You do get warping, but over a part as small as a watch I would consider 0.5mm on the high side. I regularly do 0.2mm clearances for assemblies.
That doesn’t necessarily mean my part comes out within 0.2mm of design spec, but it does usually achieve the desired fit. For larger contact areas I increase the “play” accordingly.
I’ve found large parts with long, flat areas are typically most susceptible to warping - sometimes more than a millimeter; here’s a recent print:
It’s about 21cm long x 5cm wide with 3mm wall thickness. You can see the corners of the two pieces curl away from each other. In this case my contingency is to sand them flat. Other tricks can help - like reducing the contact area to a thin lip (one reason coffee cups don’t have flat bottoms).
Here’s another case of warping from a few years back, with an earlier version of Tough resin that wasn’t as good as today’s. That was a rather thick part.
As I understand it, when a layer of resin cures it contracts, making its edges want to curl away from the build platform. As layers stack, the effect accumulates. A diagram and heat map here illustrate this for thermoplastics. It’s not the same for SLA polymers but I’m told the effect is analogous.
Generally, adding supports and printing at a steeper angle can help reduce warping. Here’s an assembly I made with several snap-fit parts not far off the scale you’re using. Since the accuracy depends to some extent on part geometry and orientation, it did take some trial-and-error to get the tolerances right. After some practice with SLA, you’ll eventually develop a feel for this and be able to get snug yet operational fits on your first or second go.
For uniform geometries, angling along multiple axes is also important. Take a look at this lid, which forms part of that assembly I referenced (click for all the images):
You can see even when I angled the part in one axis, it didn’t eliminate the bowing on the bottom surface. A Formling explained it’s likely because the forces near the perimeter of each layer slice still combined in an overall direction biased toward the unwanted bend. It remained no matter how many supports I added to that surface.
In that case, I didn’t want the extra support marks that would have come from another axis of tilt. Which brings us to another technique that can help if your geometry allows (e.g. not many overhangs): printing a part directly on the build platform. The portion which cures against the base is drawn with the X/Y accuracy of your printer (which should be pretty good, and for some models like the Form 2 can be calibrated). And as additional layers are formed, the aluminum plate provides reinforcement that keeps that surface and nearby geometry from warping. Of course this isn’t suitable for all types of prints, and comes with other caveats (which I talk about a bit here).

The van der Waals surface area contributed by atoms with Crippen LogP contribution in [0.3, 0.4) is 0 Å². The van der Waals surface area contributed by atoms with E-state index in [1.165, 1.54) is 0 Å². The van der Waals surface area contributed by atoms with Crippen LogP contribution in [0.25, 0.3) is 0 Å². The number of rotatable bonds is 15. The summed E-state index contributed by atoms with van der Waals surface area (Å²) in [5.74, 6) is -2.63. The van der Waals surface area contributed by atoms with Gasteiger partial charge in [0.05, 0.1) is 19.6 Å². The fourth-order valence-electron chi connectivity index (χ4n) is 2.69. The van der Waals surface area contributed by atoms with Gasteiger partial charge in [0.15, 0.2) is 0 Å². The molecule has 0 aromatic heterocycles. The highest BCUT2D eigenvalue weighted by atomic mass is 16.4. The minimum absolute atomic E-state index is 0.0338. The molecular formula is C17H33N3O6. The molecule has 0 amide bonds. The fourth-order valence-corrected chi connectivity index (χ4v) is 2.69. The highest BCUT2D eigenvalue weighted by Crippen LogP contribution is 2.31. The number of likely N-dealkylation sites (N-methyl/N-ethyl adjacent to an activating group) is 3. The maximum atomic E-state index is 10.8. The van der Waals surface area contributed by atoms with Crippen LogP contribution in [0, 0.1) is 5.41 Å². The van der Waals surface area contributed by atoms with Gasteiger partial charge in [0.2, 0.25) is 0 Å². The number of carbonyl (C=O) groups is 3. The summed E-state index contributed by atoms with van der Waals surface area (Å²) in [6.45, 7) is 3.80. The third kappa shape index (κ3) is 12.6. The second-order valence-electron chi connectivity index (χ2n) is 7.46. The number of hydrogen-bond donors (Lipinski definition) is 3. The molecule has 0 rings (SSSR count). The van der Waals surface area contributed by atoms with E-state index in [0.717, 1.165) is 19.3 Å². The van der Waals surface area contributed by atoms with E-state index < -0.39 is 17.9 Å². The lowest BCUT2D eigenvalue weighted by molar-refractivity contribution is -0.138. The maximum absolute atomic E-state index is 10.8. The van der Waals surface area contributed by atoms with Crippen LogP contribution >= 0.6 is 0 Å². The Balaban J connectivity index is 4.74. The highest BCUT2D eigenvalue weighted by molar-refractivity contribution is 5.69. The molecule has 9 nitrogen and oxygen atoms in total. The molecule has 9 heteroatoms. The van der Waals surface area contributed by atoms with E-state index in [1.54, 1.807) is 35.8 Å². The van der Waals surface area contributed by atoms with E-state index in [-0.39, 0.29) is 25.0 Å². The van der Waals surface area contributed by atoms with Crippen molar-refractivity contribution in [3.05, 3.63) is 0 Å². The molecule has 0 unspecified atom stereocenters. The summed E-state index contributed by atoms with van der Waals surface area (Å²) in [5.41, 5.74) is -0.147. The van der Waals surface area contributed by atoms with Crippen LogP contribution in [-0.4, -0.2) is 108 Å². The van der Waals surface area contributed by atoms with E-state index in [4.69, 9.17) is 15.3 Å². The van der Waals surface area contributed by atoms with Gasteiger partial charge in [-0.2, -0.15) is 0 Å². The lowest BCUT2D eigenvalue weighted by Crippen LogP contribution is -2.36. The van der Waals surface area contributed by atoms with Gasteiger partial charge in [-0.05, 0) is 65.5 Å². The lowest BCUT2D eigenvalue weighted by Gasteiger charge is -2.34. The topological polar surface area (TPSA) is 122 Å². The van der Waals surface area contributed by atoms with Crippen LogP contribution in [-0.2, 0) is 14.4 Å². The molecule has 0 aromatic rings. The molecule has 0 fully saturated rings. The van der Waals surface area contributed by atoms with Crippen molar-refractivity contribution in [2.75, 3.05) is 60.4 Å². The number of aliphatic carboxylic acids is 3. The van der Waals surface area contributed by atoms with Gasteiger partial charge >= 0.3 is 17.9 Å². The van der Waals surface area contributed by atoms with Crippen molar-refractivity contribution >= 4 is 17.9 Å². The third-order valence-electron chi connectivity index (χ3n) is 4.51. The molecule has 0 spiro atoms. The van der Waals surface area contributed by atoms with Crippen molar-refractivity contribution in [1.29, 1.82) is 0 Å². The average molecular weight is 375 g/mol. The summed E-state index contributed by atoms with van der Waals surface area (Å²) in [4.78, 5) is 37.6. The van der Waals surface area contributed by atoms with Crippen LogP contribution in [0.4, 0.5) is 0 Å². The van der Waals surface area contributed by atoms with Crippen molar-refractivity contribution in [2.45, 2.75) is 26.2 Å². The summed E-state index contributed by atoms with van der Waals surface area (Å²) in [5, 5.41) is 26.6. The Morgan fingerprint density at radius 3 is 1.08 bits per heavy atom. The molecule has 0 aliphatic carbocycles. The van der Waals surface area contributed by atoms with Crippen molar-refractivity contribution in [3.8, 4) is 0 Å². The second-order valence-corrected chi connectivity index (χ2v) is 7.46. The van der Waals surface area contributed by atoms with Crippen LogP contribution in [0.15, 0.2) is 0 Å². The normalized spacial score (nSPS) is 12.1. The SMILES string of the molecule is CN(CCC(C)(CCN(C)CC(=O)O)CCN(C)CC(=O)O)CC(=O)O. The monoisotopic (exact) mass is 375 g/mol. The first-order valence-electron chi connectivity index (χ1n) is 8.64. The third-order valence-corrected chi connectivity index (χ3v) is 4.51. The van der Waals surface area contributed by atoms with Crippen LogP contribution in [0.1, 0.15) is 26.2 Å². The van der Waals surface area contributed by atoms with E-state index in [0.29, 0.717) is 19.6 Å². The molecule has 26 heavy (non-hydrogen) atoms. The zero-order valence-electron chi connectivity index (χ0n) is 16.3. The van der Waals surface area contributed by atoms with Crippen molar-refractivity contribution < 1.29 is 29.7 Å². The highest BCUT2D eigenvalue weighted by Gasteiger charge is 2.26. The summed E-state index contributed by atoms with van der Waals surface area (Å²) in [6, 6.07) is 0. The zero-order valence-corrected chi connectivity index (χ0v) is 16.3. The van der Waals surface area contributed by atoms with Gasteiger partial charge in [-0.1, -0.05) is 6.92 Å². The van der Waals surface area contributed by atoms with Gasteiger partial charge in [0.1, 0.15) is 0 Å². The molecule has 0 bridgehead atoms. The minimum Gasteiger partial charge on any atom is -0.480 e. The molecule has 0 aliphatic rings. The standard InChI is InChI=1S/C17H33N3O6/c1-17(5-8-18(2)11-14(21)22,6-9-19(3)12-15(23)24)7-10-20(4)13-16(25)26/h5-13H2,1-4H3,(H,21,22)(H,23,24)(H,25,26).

Resin choice can also be a significant factor. I would expect more warping as you move from Rigid --> Standard --> Tough --> Durable.
Post-processing can influence warping, too - especially for very thin parts. Here’s a thread where I elaborate on that some more. The advice here basically amounts to not leaving your thin parts in IPA for too long, and ensuring even UV exposure during post-curing.
Worst case if you have a consistent warp that you can’t solve any other way, you may be able to counteract the effect by designing a correction into your part. It’s tricky, but I’ve done it before in one simple case.
People here with more “machinist” experience than me have pointed out you’ll never get as good tolerances from any sort of additive manufacturing (like SLA) as you would from a machined part. The very first print I did when I got my Form 1 back in the Kickstarter days was a series of concentric rings and bores to explore tolerancing for moving parts. I was disappointed circles didn’t come out round, and felt the printers were more suited to artistic models than engineering stuff. But the machines have gotten much better since then. If you search around you can see lots of moving parts folks have created.
I can see how a watch bezel is more challenging than a simple hinge as it has a more contact area and would be more sensitive to any slight elongation or twisting of the parts (overall or locally). But with some tweaking (and perhaps a bit of sanding), you should be able to produce a body and bezel that rotate smoothly. Formlabs support is pretty knowledgeable, too, and may be able to share advice specific to your part geometry.
If you suspect your printer isn’t performing as well as it should, I’d be happy to share some calibration models I’ve used on my Formlabs printers (like these little cubes and height checks) and compare results with you. I have a Form 2 and 3 here, and a 3L on the way. The Formlabs optical test might also be worth running as a basic check.
I hope some of this information helps and you get more acceptable results on your next attempt!